August 7, 2009

McHugh confirmation delayed

Confirmation as secretary of Army on hold until Sept.



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PLATTSBURGH — The confirmation of Congressman John McHugh as the new secretary of the Army has been delayed and may not happen for another month.

McHugh was slated to be confirmed Thursday by the full Senate, but several nominees of President Barack Obama were held up by two senators from Kansas.

The holdup is reportedly over the president considering sending detainees at Guantanamo Bay to Fort Leavenworth in Kansas.

The Kansas senators don't want the prisoners housed in their state.

Sources close to the confirmation process also say the two Republican senators are upset with McHugh, a fellow Republican, for taking the job offered by the Democratic president.

McHugh was picked by Obama on June 2 to lead the Army.

In his 16 years in Congress, McHugh represented Fort Drum, home to the much-utilized 10th Mountain Division. He was also the ranking member on the House Armed Services Committee.

Kansas Sens. Sam Brownback and Pat Roberts said they wanted Fort Leavenworth taken off the list of possible sites for Guantanamo detainees, according to published reports.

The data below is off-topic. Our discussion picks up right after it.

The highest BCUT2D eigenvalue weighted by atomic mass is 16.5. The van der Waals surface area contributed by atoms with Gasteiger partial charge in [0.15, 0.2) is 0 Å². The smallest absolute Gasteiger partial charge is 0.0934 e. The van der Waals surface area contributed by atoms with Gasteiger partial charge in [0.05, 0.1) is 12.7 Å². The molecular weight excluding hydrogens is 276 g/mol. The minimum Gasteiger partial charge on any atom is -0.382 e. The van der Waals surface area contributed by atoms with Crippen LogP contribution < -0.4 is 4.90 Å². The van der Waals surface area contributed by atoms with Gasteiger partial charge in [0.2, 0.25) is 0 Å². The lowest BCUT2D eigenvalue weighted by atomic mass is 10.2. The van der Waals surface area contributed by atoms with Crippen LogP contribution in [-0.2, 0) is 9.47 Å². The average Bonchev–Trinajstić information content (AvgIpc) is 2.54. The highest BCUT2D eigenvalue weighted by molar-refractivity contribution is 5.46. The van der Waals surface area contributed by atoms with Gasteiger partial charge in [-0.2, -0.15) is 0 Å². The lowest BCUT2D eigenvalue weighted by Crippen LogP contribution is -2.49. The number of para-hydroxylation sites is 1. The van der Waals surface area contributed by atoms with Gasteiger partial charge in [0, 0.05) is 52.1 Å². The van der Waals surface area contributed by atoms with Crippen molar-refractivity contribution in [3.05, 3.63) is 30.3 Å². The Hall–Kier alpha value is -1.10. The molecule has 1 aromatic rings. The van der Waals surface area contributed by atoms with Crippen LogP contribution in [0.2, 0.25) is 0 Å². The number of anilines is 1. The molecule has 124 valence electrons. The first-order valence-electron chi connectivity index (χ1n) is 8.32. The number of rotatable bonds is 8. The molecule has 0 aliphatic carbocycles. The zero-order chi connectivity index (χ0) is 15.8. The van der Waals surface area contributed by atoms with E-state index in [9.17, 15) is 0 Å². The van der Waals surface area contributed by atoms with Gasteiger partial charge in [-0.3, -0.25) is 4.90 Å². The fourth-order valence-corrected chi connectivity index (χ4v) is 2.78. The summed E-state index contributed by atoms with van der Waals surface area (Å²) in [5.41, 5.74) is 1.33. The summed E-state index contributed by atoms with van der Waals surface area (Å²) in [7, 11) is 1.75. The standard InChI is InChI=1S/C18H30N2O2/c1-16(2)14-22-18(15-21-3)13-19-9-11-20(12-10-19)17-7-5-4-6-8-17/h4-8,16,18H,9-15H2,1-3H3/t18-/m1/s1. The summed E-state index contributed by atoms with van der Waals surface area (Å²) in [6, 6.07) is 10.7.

Blocking the president's nominees was the only way they could get a response, they said.

The Senate recessed Friday and won't be back in session until September, when McHugh's confirmation will again be considered.

Inquiries to McHugh's office were directed to the Department of Defense, but Press-Republican calls to Army Public Affairs Office were not returned Friday.

With McHugh's confirmation now delayed, it is unclear when a special election will be held to fill his congressional seat.

Republicans have chosen St. Lawrence County Assemblywoman Dierdre "Dede" Scozzafava as their candidate.

The Conservative Party officially tabbed Lake Placid businessman Douglas Hoffman as their candidate Friday.

Democrats are choosing Monday from a field of 11 candidates.

Franklin County Republican Party Chairman James Ellis said the delay in McHugh's confirmation should not affect the race.

"It just gives us more time, that's all," Ellis said.

The 23rd Congressional District covers 11 counties from Lake Ontario in the west to Lake Champlain in the east.

It is the largest district east of the Mississippi River.

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